What We’re Reading: Top State Stories 5/23

US: Opioid prescriptions drop for first time in two decades

The number of opioid prescriptions in the U.S. fell in each of the past three years, the first sustained decline since OxyContin hit the market in 1996. Experts say the drop is an early signal that doctors have begun to heed warnings about the highly addictive nature of the drugs.

OK: Oklahoma governor vetoes abortion bill

Republican Gov. Mary Fallin vetoed a measure that would have made it a felony for physicians to perform abortions in Oklahoma, saying the bill was vague and would not withstand a constitutional legal challenge.

VA: Restoration of voting rights makes it easier for felons to own guns in Virginia

Democratic Gov. Terry McAuliffe’s order last month restoring the voting rights of 206,000 Virginia felons had an unintended consequence: It’s now easier for those ex-offenders to regain the right to own guns.

WV: Still no West Virginia budget, as lawmakers consider how to close a $270 million shortfall

West Virginia lawmakers return Monday for an extended special session to consider $78 million in new tobacco taxes, up to $75 million in additional spending cuts by state agencies, and another raid on the state’s rainy day fund.

MD: How a mah-jongg game bust led to legalized home poker games in Maryland

Last year, police bused a $4 mahjong game at a 55-plus community after a resident who lost $20 snitched. Now Republican Gov. Larry Hogan has signed a law that permits “a home game involving wagering” in Maryland, but it comes with many caveats.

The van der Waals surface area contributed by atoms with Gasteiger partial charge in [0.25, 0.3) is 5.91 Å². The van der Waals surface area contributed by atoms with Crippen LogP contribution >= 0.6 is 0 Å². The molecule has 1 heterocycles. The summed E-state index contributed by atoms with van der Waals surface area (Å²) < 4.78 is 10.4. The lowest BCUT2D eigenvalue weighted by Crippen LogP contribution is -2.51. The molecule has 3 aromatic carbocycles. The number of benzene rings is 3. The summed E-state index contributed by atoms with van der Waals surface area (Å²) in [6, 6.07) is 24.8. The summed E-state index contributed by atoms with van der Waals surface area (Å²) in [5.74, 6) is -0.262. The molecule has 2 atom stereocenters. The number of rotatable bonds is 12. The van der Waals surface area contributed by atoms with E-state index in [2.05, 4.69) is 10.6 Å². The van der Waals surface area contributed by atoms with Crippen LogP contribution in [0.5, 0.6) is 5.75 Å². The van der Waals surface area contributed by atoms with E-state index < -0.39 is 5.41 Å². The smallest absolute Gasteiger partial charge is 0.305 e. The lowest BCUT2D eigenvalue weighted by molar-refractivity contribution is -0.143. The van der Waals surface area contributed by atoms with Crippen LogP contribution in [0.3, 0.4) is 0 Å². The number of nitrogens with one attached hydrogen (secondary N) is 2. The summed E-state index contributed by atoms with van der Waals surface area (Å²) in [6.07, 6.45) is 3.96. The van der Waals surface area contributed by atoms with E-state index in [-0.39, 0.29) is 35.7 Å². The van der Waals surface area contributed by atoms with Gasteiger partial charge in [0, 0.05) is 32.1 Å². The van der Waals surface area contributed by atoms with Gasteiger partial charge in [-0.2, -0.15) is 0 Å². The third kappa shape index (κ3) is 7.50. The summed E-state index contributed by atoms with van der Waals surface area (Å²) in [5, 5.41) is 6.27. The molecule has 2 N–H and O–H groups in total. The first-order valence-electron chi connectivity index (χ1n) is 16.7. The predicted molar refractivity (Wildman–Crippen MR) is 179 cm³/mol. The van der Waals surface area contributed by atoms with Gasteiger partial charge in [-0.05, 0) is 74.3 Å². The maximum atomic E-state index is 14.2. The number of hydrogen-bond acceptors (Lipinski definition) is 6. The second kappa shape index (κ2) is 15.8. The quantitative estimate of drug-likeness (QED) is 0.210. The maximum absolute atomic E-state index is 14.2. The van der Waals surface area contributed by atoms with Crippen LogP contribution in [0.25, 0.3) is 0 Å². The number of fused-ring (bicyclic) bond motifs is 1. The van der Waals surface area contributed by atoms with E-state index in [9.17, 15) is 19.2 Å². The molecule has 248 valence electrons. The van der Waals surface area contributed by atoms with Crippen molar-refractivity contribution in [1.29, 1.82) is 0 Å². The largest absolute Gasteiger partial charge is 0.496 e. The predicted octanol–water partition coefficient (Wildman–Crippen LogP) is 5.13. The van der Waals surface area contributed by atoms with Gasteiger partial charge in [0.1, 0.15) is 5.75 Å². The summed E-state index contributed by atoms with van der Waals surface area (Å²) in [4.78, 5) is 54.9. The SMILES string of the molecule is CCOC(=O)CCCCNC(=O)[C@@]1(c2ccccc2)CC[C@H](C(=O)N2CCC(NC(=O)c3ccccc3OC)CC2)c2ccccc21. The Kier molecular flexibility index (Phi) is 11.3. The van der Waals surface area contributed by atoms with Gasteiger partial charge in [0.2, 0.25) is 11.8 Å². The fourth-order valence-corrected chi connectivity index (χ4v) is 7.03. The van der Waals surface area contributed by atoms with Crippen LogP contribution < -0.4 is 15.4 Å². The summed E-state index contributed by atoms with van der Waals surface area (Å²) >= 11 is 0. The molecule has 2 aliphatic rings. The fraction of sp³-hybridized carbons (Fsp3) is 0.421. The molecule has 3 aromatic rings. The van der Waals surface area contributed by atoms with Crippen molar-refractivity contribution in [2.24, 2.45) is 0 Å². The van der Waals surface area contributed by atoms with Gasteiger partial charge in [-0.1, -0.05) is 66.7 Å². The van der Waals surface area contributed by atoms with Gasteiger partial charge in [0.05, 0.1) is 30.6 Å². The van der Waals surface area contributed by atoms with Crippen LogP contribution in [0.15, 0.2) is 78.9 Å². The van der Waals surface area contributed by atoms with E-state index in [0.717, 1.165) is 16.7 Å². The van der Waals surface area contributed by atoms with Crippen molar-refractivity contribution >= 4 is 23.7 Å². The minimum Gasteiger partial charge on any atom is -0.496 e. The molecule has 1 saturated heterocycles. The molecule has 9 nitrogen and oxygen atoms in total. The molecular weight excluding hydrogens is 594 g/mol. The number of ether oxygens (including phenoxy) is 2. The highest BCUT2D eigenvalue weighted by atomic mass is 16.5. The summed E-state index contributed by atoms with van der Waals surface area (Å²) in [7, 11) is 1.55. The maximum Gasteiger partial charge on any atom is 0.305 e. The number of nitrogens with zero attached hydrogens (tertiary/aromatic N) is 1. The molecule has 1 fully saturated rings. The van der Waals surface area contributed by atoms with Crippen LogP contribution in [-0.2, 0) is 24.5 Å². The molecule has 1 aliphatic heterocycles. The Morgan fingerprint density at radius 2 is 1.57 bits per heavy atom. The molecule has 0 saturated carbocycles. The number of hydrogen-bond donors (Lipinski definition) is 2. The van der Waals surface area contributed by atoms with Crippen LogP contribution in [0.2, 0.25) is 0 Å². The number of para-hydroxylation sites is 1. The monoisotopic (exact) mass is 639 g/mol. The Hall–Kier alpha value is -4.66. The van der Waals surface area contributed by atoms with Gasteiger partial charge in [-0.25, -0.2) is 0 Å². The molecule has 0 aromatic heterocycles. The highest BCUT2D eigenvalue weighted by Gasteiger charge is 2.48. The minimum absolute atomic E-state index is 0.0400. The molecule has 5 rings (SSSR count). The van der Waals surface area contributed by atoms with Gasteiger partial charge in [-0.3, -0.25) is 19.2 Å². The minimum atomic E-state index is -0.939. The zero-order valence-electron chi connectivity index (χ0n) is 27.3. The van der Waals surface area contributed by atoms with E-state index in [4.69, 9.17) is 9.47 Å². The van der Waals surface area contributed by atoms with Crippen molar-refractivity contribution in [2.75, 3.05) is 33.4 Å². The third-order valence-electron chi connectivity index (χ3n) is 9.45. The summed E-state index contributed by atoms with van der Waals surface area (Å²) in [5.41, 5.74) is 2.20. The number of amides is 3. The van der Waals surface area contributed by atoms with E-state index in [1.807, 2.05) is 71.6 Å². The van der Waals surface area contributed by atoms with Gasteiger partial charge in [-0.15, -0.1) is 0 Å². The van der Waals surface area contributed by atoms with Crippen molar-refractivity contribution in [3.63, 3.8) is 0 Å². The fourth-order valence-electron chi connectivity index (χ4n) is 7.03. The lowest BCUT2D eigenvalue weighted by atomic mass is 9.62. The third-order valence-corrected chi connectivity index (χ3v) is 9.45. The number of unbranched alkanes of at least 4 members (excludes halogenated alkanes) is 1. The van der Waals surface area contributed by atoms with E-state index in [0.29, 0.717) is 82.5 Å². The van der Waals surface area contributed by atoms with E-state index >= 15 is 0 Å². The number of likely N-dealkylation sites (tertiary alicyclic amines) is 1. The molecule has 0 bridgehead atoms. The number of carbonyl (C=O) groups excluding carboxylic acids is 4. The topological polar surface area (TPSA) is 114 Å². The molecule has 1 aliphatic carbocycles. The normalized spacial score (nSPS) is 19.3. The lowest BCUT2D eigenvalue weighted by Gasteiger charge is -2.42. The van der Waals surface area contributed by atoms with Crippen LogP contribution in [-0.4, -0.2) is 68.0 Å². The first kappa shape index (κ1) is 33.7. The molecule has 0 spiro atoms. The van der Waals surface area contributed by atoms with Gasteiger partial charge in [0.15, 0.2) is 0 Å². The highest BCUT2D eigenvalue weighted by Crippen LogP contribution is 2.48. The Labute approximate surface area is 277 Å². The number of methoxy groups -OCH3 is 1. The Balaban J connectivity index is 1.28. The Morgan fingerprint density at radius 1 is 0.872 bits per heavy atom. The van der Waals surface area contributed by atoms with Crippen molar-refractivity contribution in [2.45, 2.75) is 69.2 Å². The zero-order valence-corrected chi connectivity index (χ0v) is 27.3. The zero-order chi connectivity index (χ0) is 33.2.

AK: Clerical errors keep Alaska inmates in jail beyond their sentences

Over the past five years, the Alaska Department of Corrections kept — or would have kept, if the errors hadn't been discovered by state investigators — more than 100 inmates in jail for days or weeks after their sentences expired because of clerical errors.

TX: Texas police say criminals often using imitation weapons

Police in Texas say more crimes are being committed with imitation weapons like BB guns, likely because they're cheap, easy to obtain and criminals may believe — mistakenly — that if they're caught, they'll avoid the severe punishment that can come with illegally possessing a real one.

KS: Few paper applications, long call wait times seen as barriers to applying for Medicaid in Kansas

As Kansas continues to battle a backlog of Medicaid applications, advocates for the elderly and disabled say applying for Medicaid has become more difficult since the state shifted the administrative agency that oversees their applications.

NY: New York City’s new high-tech buses have Wi-Fi but no protections for pedestrians

New York City's sleek new buses, which began hitting the streets last week, have USB charging ports and free Wi-Fi. But most will initially lack technology to address perhaps the worst safety issue with the big vehicles, hitting pedestrians while making turns.

AR: Arkansas governor, nursing homes vow cost cuts

Republican Gov. Asa Hutchinson and nursing home industry representatives pledged to save Arkansas’s Medicaid program $250 million over five years. The number of nursing home beds will be capped at their current level for 10 years, even though the number of elderly Arkansans needing supportive services is expected to grow by 25 percent over that period.

WI: Blacks, Latinos experience majority of state-issued ID denials in Wisconsin

Eighty-five percent of people denied a state-issued ID card in Wisconsin are black or Latino, according to testimony in an ongoing federal trial on the state’s new voter ID law.

MT: Term limits don't actually shorten Montana legislators' service

Montana’s term limits may frustrate state legislators. But nearly all senators and representatives serve as long at the state Capitol as they did before voters added term limits to the Montana Constitution with a 1992 ballot measure.

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